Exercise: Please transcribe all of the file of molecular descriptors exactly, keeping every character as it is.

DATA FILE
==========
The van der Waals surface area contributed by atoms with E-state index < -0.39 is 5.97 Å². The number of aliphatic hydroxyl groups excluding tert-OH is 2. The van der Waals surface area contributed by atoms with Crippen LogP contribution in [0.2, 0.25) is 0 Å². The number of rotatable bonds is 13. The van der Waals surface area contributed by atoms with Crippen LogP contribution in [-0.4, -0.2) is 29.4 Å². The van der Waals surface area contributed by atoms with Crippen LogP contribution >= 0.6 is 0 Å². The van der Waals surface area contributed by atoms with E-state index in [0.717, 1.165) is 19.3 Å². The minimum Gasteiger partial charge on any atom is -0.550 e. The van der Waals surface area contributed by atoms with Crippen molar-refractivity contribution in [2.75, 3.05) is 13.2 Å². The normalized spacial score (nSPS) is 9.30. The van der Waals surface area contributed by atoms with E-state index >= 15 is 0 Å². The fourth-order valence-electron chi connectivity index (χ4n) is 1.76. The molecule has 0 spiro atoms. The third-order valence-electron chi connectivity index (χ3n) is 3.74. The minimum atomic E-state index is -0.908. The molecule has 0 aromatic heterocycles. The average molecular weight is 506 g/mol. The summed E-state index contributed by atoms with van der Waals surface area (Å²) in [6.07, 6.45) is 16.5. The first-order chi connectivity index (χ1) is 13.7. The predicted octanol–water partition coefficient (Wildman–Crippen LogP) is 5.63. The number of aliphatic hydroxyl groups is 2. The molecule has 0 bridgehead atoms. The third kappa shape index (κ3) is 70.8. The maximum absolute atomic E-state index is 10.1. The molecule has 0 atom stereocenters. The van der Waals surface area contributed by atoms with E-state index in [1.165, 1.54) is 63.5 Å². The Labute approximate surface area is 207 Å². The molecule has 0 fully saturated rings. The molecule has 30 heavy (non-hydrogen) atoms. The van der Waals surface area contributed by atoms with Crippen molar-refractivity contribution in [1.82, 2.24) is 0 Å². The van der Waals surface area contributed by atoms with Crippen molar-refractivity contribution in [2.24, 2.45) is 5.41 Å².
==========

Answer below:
The van der Waals surface area contributed by atoms with E-state index < -0.39 is 5.97 Å². The number of aliphatic hydroxyl groups excluding tert-OH is 2. The van der Waals surface area contributed by atoms with Crippen LogP contribution in [0.2, 0.25) is 0 Å². The number of rotatable bonds is 13. The van der Waals surface area contributed by atoms with Crippen LogP contribution in [-0.4, -0.2) is 29.4 Å². The van der Waals surface area contributed by atoms with Crippen LogP contribution >= 0.6 is 0 Å². The van der Waals surface area contributed by atoms with E-state index in [0.717, 1.165) is 19.3 Å². The minimum Gasteiger partial charge on any atom is -0.550 e. The van der Waals surface area contributed by atoms with Crippen molar-refractivity contribution in [2.75, 3.05) is 13.2 Å². The normalized spacial score (nSPS) is 9.30. The van der Waals surface area contributed by atoms with E-state index >= 15 is 0 Å². The fourth-order valence-electron chi connectivity index (χ4n) is 1.76. The molecule has 0 spiro atoms. The third-order valence-electron chi connectivity index (χ3n) is 3.74. The minimum atomic E-state index is -0.908. The molecule has 0 aromatic heterocycles. The average molecular weight is 506 g/mol. The summed E-state index contributed by atoms with van der Waals surface area (Å²) in [6.07, 6.45) is 16.5. The first-order chi connectivity index (χ1) is 13.7. The predicted octanol–water partition coefficient (Wildman–Crippen LogP) is 5.63. The number of aliphatic hydroxyl groups is 2. The molecule has 0 bridgehead atoms. The third kappa shape index (κ3) is 70.8. The maximum absolute atomic E-state index is 10.1. The molecule has 0 atom stereocenters. The van der Waals surface area contributed by atoms with E-state index in [1.165, 1.54) is 63.5 Å². The Labute approximate surface area is 207 Å². The molecule has 0 fully saturated rings. The molecule has 30 heavy (non-hydrogen) atoms. The van der Waals surface area contributed by atoms with Crippen molar-refractivity contribution in [1.82, 2.24) is 0 Å². The van der Waals surface area contributed by atoms with Crippen molar-refractivity contribution in [2.24, 2.45) is 5.41 Å².